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First manned lunar landing
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I forgot until I saw the Google page...
“For those of us old enough to remember the significant event on this date in 1969, it was pretty exciting.
last edited: 7/20/05 9:51:43 PM”
“Do you know where you were when they televised it?”
“I think I was watching it on TV from the living room of Russell Schweickart, the pilot of the lunar module from Apollo 9.
His twin boys Randy and Rusty were two of my best friends. His daughter Elin was one of my first crushes. They lived two doors down.”
“Cool Fritz! You win! I bet that was one of the coolest places in the world to watch that from. :D”
“In honor of the occasion, Google has extended it's mapping service to the moon. Check out http://moon.google.com”
“I was nine and in our family owned laundry shop watching the lunar landing. I guess everybody just had a black and white t.v. with rabbit ears, back then.”
““In honor of the occasion, Google has extended it's mapping service to the moon. Check out http://moon.google.com”
If you zoon in all the way, you can see what the moon is really made of. lol!”
“That's very funny! Good joke. I think one of the reasons Google is so successful is they keep things interesting.”
“Anyone interested in a wilderness backpack in the Sea of Tranquility???
I'll take care of the permits if someone else can arrange the shuttle.”
“I remember that night well. It was utterly amazing. For the first few minutes on B&W TV, it was hard to make out Neil Armstrong.”
“The magic of Hollywood.”
“HeHe, that Google visual is a hoot!”
“TV was piss-poor back then, but we were used to it.”
“Remember how we all used to watch every launch?
Man that was an exciting time.”
“In 1963 I sent for an recieved pamphlets from Goddard in Greenbelt, Md.
These had drawings of Mercury, Gemini(ha ha) and Apollo/L.E.M./Command Module.
They had all the vehicles at least preliminarily designed at that time.
I wish I still had that stuff.
My mom probably tossed it along with the old comic books.”
“I read an article that said the Gemini project was thought up when the realized that they would have a gap between the Mercury and Apollo eras, that it was actually a modified Mercury capsule design, was in some ways technologically more advanced than Apollo, and probably could have succeeded in landing on the Moon.”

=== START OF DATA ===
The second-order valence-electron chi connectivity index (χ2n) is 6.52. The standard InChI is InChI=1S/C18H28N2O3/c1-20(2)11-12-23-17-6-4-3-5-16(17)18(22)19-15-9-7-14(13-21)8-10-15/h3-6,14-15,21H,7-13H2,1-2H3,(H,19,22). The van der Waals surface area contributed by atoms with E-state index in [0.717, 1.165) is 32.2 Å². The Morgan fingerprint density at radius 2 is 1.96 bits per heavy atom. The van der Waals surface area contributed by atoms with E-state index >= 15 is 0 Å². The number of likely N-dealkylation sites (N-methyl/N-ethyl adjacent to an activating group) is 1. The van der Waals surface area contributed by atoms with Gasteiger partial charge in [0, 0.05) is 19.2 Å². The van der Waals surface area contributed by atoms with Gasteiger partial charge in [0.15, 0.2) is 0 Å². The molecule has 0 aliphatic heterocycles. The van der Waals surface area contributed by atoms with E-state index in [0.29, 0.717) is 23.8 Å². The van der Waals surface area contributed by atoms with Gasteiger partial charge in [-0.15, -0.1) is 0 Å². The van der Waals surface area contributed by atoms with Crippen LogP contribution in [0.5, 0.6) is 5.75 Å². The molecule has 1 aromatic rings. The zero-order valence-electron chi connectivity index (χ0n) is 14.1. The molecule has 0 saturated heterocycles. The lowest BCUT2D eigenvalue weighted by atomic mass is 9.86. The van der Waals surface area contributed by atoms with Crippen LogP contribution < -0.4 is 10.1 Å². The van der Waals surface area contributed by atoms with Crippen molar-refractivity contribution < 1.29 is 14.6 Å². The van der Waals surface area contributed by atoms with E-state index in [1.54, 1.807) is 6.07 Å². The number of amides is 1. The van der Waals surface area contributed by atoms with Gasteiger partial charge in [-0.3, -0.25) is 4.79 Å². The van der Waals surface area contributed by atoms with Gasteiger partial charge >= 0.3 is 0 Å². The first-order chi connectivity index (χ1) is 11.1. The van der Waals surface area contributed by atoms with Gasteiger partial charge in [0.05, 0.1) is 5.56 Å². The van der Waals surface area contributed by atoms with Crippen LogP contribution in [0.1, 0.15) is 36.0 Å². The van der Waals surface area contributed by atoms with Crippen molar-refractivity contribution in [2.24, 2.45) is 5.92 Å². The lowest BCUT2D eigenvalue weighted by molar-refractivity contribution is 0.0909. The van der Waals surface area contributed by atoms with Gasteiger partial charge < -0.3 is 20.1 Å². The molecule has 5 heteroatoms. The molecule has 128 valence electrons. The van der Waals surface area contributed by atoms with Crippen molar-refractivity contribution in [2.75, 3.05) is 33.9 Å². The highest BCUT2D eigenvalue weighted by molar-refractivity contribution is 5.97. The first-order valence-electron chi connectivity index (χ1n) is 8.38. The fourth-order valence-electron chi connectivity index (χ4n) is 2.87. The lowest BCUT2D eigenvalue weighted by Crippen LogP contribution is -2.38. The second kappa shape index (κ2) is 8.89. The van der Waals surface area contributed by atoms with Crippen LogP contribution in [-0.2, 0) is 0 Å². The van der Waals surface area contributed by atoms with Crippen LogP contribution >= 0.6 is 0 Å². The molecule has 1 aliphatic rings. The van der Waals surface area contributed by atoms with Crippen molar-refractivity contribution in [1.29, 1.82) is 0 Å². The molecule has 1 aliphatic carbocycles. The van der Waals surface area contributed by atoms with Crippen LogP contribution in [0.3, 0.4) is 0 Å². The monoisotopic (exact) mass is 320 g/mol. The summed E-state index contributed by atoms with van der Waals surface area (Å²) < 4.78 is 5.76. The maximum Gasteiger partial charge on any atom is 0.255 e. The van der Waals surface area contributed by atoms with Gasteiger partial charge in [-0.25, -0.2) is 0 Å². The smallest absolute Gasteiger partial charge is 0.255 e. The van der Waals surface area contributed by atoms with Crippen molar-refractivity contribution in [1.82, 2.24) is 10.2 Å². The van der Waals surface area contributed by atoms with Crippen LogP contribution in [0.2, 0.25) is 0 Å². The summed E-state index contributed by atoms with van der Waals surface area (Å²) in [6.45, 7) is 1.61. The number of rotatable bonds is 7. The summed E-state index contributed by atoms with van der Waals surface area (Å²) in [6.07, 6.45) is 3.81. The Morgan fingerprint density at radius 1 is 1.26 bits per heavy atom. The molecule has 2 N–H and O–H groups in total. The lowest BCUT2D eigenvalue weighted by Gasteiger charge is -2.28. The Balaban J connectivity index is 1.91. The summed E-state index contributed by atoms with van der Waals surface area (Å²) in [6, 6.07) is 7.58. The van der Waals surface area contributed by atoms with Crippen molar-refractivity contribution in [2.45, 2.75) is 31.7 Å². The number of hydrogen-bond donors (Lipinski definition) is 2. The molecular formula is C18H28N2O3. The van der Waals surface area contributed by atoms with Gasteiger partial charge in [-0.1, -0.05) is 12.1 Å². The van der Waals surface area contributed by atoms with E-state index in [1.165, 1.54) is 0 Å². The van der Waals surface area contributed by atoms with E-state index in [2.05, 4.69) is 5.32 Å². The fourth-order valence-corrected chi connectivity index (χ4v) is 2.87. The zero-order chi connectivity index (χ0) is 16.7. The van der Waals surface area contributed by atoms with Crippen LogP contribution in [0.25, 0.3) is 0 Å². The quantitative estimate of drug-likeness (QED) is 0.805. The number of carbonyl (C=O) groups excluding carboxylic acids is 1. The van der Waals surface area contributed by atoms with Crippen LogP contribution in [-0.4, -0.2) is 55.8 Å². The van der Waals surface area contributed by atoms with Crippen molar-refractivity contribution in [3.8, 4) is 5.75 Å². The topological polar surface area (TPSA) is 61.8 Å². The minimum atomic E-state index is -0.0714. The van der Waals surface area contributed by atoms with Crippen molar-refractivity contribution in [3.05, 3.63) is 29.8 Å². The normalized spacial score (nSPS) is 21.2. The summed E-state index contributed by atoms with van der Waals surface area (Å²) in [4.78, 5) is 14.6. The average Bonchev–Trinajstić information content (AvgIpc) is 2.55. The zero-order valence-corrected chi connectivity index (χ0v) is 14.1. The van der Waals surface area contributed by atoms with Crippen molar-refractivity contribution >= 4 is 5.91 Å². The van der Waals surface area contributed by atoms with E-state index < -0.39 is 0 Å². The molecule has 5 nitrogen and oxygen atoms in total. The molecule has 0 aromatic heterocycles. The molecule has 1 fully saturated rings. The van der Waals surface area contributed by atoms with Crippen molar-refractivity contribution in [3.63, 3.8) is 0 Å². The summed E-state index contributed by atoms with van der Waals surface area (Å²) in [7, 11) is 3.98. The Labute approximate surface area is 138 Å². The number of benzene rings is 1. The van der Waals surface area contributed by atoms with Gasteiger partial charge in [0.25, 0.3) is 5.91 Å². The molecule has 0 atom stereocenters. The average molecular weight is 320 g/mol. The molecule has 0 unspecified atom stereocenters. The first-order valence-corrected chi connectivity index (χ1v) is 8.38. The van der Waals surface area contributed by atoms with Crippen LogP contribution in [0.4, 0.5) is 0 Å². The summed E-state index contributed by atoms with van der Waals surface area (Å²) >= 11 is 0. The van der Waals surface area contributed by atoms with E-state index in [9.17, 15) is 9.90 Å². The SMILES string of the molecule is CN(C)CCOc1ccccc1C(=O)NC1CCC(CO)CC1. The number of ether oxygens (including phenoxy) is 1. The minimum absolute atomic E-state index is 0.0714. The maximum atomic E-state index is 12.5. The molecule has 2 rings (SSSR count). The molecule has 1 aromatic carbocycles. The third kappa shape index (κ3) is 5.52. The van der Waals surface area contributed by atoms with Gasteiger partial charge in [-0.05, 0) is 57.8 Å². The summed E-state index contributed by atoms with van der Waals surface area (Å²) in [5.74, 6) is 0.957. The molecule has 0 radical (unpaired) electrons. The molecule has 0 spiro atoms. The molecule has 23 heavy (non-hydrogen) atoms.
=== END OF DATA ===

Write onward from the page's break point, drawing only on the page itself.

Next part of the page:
“The USS Hornet, which picked up the Apollo 11 astronauts, is now a "floating museum" in the city where I live (Alameda, CA). I've been to it a few times, and my favorite exhibit is the one about picking up those guys. They even have an Airstream trailer that is the same as the one used for those guys - it was supposed to be used for a later mission (maybe #13), but never got used.”
“This is Walter Cronkite in Mission Control in Houston. With me is astronaut Wally Schirra ...”
““TV was piss-poor back then, but we were used to it.”
Before my family even HAD a TV, I used to go across the street to watch TV at Tracy Cernan's house. She was another of my earliest crushes.
Shameless name-dropping, I know. Her dad was Eugene Cernan, commander of Apollo 17 and author of "Last Man on the Moon."”
“leofric, that would be an interesting article to read. I don't suppose you remember where you saw it?
Nevermind, I found it.
last edited: 7/21/05 3:22:05 PM”
“Damn Fritz, I'm impressed!”
“Dave Scott's (first lunar rover operator) daughter was in my college freshman dorm - neener neener neener....”
“Actually I think this is the one I was looking at:
“I think they're smoking something funny when they say that it could have been used for an earlier lunar landing. The limiting time factor on that was the availability of the LM, not the availability of Apollo. The LM used on Apollo X came to within a few miles of the moon's surface, but it was overweight, so even if Rusty Schweikart had gotten a wild hair and decided to land, he wouldn't have been able to lift off again and make lunar orbit.
They mention the small size of the Gemini capsule, and how it was difficult to get back into after EVA. During one of the EVAs, the astronaut had significant trouble getting back into the capsule far enough for the hatch to close properly. He became exhausted, and they actually discussed whether his partner should cut the umbilical, shove him out of the spacecraft, and return alone. Fortunately, they managed to get him all the way back in.”
“I found a picture of a couple of TTers with a Gemini:
“Years later, Apollo 13 was our greatest triumph.
Apollo 1 our greatest loss (at the time).
For Gus Grissom, Edward White and Roger Chaffee,of Apollo 1, called Home all too soon, I still grieve.
May they be resting in Peace now.
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